Nutrient scarcity strengthens soil fauna control over leaf litter decomposition in tropical rainforests

Type Article
Date 2019-09
Language English
Author(s) Peguero Guille1, 2, 3, Sardans Jordi2, 3, Asensio Dolores2, 3, Fernández-Martínez Marcos1, 2, 3, Gargallo-Garriga Albert2, 3, Grau Oriol2, 3, Llusià Joan2, 3, Margalef Olga2, 3, Márquez Laura2, 3, Ogaya Romà2, 3, Urbina Ifigenia2, 3, Courtois Elodie A.1, 4, Stahl Clément5, Van Langenhove Leandro1, Verryckt Lore T.1, Richter Andreas6, Janssens Ivan A.1, Peñuelas Josep2, 3
Affiliation(s) 1 : Centre of Excellence PLECO (Plants and Ecosystems), Department of Biology, University of Antwerp, 2610 Wilrijk, Belgium
2 : CSIC, Global Ecology Unit CREAF-CSIC-UAB, 08913 Bellaterra, Spain
3 : CREAF, 08913 Cerdanyola del Vallès, Spain
4 : Laboratoire Ecologie, Evolution, Interactions des Systèmes Amazoniens (LEEISA), Université de Guyane, CNRS, IFREMER, 97300 Cayenne, French Guiana
5 : INRA, UMR EcoFoG, CNRS, Cirad, AgroParisTech, Université des Antilles, Université de Guyane, 97310 Kourou, France
6 : Department of Microbiology and Ecosystem Science, University of Vienna, 1090 Vienna, Austria
Source Proceedings Of The Royal Society B-biological Sciences (0962-8452) (The Royal Society), 2019-09 , Vol. 286 , N. 1910 , P. 20191300 (9p.)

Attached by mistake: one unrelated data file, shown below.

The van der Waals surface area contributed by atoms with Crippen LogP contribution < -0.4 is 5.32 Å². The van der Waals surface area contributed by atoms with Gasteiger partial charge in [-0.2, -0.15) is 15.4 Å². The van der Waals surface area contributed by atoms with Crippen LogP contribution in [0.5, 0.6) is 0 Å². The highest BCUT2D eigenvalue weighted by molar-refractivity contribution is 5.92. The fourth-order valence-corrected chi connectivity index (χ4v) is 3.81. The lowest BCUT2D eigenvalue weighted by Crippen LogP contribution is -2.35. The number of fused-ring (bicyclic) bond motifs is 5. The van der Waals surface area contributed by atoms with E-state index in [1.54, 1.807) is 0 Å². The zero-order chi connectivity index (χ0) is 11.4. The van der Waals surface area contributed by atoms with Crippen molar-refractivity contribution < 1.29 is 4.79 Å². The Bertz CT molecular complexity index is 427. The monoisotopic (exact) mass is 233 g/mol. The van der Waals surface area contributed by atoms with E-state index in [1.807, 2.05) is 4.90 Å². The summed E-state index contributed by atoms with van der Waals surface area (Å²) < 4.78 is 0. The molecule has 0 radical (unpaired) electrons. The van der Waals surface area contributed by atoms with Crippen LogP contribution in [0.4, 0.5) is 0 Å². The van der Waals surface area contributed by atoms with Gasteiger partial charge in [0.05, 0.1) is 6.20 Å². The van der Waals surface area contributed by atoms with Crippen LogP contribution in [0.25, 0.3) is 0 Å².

DOI 10.1098/rspb.2019.1300
WOS© Times Cited 22
Keyword(s) biogeochemistry, extracellular enzyme activity, litter decomposition, nutrients, soil fauna

Soil fauna is a key control of the decomposition rate of leaf litter, yet its interactions with litter quality and the soil environment remain elusive. We conducted a litter decomposition experiment across different topographic levels within the landscape replicated in two rainforest sites providing natural gradients in soil fertility to test the hypothesis that low nutrient availability in litter and soil increases the strength of fauna control over litter decomposition. We crossed these data with a large dataset of 44 variables characterizing the biotic and abiotic microenvironment of each sampling point and found that microbe-driven carbon (C) and nitrogen (N) losses from leaf litter were 10.1 and 17.9% lower, respectively, in the nutrient-poorest site, but this among-site difference was equalized when meso- and macrofauna had access to the litterbags. Further, on average, soil fauna enhanced the rate of litter decomposition by 22.6%, and this contribution consistently increased as nutrient availability in the microenvironment declined. Our results indicate that nutrient scarcity increases the importance of soil fauna on C and N cycling in tropical rainforests. Further, soil fauna is able to equalize differences in microbial decomposition potential, thus buffering to a remarkable extent nutrient shortages at an ecosystem level.

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Peguero Guille, Sardans Jordi, Asensio Dolores, Fernández-Martínez Marcos, Gargallo-Garriga Albert, Grau Oriol, Llusià Joan, Margalef Olga, Márquez Laura, Ogaya Romà, Urbina Ifigenia, Courtois Elodie A., Stahl Clément, Van Langenhove Leandro, Verryckt Lore T., Richter Andreas, Janssens Ivan A., Peñuelas Josep (2019). Nutrient scarcity strengthens soil fauna control over leaf litter decomposition in tropical rainforests. Proceedings Of The Royal Society B-biological Sciences, 286(1910), 20191300 (9p.). Publisher's official version : , Open Access version :